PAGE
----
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Analysis of seasonal, diurnal, and noctural growth patterns of young longleaf pineAuthor(s): John C. Gilbert; Ralph S. Meldahl; John S. Kush; William D. Boyer
Source: Gen. Tech. Rep. SRS-92. Asheville, NC: U.S. Department of Agriculture, Forest Service, Southern Research Station. pp. 92-94
Publication Series: Miscellaneous Publication
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DescriptionForty longleaf pine (Pinus palustris Mill.) trees initially ranging from 1 to 1.5 m in height were measured on the Escambia Experimental Forest from 1969 through 1980. The trees were evenly divided between two soil types. From 1969 through 1970, height and diameter measurements were recorded one to four times weekly during the growing seasons and once a month during the dormant seasons. Daily height growth measurements were recorded in the morning and again in the evening during the peaks of these two growing seasons to determine diurnal and nocturnal growth. Follow-up height and diameter measurements were recorded periodically from 1971 through 1980. To test the effects shading had on growth patterns, cheesecloth was suspended over 10 randomly selected trees from each soil type during the first growing season. Analyses of variance were used to identify potentially significant differences in growth between shade treatments and soil types.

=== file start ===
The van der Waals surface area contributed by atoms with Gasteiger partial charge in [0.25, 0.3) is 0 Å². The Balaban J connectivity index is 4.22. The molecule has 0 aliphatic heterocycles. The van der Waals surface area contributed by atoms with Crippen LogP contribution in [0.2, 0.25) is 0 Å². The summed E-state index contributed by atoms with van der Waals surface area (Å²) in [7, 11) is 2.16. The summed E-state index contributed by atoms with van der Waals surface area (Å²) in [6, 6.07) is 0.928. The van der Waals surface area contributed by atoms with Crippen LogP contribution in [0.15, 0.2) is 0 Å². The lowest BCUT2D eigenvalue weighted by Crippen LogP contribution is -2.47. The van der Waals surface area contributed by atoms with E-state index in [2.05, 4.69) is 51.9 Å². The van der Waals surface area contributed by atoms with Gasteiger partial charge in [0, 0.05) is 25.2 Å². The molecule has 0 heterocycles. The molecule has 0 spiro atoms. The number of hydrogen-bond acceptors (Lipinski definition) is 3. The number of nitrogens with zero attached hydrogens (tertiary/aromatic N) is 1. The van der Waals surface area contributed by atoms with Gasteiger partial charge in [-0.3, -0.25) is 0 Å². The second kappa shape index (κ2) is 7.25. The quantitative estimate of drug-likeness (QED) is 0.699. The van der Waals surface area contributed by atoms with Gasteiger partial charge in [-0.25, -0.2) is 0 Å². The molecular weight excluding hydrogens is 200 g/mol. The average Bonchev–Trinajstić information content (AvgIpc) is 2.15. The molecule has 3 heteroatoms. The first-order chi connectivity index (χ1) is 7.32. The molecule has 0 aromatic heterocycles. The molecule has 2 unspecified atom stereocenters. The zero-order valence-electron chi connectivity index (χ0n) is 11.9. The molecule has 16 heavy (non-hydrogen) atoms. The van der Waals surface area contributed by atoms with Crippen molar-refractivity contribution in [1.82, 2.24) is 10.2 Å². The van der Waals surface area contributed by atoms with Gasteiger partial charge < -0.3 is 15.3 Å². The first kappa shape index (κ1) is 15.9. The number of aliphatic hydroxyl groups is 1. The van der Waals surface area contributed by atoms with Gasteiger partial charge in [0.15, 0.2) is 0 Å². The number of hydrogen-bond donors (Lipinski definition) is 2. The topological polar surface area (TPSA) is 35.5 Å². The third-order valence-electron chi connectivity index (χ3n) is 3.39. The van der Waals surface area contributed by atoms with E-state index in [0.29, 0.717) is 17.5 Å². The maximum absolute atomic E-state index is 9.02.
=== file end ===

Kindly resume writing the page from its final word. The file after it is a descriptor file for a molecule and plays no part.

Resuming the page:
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CitationGilbert, John C.; Meldahl, Ralph S.; Kush, John S.; Boyer, William D. 2006. Analysis of seasonal, diurnal, and noctural growth patterns of young longleaf pine. Gen. Tech. Rep. SRS-92. Asheville, NC: U.S. Department of Agriculture, Forest Service, Southern Research Station. pp. 92-94
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